Do your employees believe in your company or organization’s values? Do they hate to attend staff meetings?
These two questions illustrate two issues that are getting a lot of attention these days in human resource circles. And it’s no wonder. According to the Gallup organization, only 23% of U.S. employees strongly agree that they can apply their organization’s values to their work every day, and only 27% strongly agree that they “believe in” their organization’s values. In his book Principle-Centered Leadership, Stephen Covey identified seven chronic problems that can be found universally in organizations. Number one on the list was “No shared vision or values. And then there are survey after survey about the reasons employees hate staff meetings.
In an attempt to connect these two issues, below are ten questions for discussion at your next staff meeting. Alternatively, you could have ten staff meetings and have a discussion of one question per meeting. Before you begin reading the questions, I ask that you read the last paragraph first.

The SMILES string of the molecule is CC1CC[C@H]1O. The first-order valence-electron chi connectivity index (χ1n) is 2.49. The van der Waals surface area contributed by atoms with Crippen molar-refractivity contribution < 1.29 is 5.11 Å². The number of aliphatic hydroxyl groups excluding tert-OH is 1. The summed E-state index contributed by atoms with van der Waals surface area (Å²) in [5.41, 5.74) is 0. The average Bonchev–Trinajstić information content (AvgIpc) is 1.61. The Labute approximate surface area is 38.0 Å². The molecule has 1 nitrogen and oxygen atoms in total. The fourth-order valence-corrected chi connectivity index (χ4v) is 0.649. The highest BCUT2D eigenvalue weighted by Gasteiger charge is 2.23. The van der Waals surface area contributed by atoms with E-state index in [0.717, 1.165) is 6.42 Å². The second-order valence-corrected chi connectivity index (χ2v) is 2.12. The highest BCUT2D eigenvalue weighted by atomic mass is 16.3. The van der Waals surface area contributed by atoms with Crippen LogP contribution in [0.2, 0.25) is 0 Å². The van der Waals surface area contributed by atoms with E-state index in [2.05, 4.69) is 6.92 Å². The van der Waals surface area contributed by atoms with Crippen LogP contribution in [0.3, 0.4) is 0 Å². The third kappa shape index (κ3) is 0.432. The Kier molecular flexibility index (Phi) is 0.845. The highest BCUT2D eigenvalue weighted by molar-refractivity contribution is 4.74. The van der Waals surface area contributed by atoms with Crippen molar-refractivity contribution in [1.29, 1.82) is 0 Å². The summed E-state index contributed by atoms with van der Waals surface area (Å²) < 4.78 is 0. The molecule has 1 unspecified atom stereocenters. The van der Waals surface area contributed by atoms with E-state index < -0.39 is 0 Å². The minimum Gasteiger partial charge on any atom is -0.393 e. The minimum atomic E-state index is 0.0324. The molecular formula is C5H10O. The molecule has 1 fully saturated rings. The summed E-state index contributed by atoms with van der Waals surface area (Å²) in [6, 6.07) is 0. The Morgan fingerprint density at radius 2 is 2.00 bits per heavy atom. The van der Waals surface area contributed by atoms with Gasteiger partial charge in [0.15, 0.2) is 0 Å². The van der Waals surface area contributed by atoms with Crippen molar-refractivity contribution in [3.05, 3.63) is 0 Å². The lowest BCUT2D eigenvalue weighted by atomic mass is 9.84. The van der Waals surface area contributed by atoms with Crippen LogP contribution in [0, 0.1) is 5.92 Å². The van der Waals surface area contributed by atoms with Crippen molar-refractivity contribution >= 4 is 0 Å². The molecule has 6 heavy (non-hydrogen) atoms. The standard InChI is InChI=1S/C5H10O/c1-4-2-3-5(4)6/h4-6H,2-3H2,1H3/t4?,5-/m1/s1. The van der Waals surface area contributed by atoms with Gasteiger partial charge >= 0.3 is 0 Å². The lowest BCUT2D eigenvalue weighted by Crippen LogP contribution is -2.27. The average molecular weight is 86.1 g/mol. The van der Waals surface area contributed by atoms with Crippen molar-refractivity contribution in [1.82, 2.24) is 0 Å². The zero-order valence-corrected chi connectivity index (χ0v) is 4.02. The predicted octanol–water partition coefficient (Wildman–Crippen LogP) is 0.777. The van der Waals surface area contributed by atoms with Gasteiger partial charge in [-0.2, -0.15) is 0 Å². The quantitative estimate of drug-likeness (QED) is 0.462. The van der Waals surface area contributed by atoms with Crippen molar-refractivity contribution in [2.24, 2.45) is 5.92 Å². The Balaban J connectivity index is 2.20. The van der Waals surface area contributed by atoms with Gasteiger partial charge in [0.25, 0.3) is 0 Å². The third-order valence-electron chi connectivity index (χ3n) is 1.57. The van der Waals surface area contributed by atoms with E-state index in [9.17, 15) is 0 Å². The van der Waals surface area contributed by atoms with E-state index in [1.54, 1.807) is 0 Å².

1. Why are we in this business?
Although every business must make a profit to stay in business, going into business just to make a profit is probably a bad strategy. Employees should know the company’s story. They should know the history of the company and company’s real mission. They should know what drew the founder to the particular type of business. Did the founder(s) believe that there was a niche in the industry for a new company, or was the company a brand new way of doing things for customers.
2. What are our core competencies and unique skillsets?
In other words, what do we do best? Perhaps the company has superior technology or professionals who have a special set of skills. I know of one business owner who spins off new companies based solely on the skills of his current employees. He had one employee, for example, who had a very special set of skills and who to move to another city for personal reasons. He started a subsidiary company in that city so he would not lose her special competency.
3. What type of business do we want to develop?
While the history of any company is special and should be known by its employees, it is becoming more uncommon than not to find a company that is still in the business that it started in. Technology and society prevent opportunities for companies to expand into new businesses. For example, one large company I know was so efficient at processing certain customer records that it started doing it for similar companies in other parts of the country. Before long the company found that its greatest profit was in data processing rather than its original unrelated business.
4. How do we want to be viewed by our customers?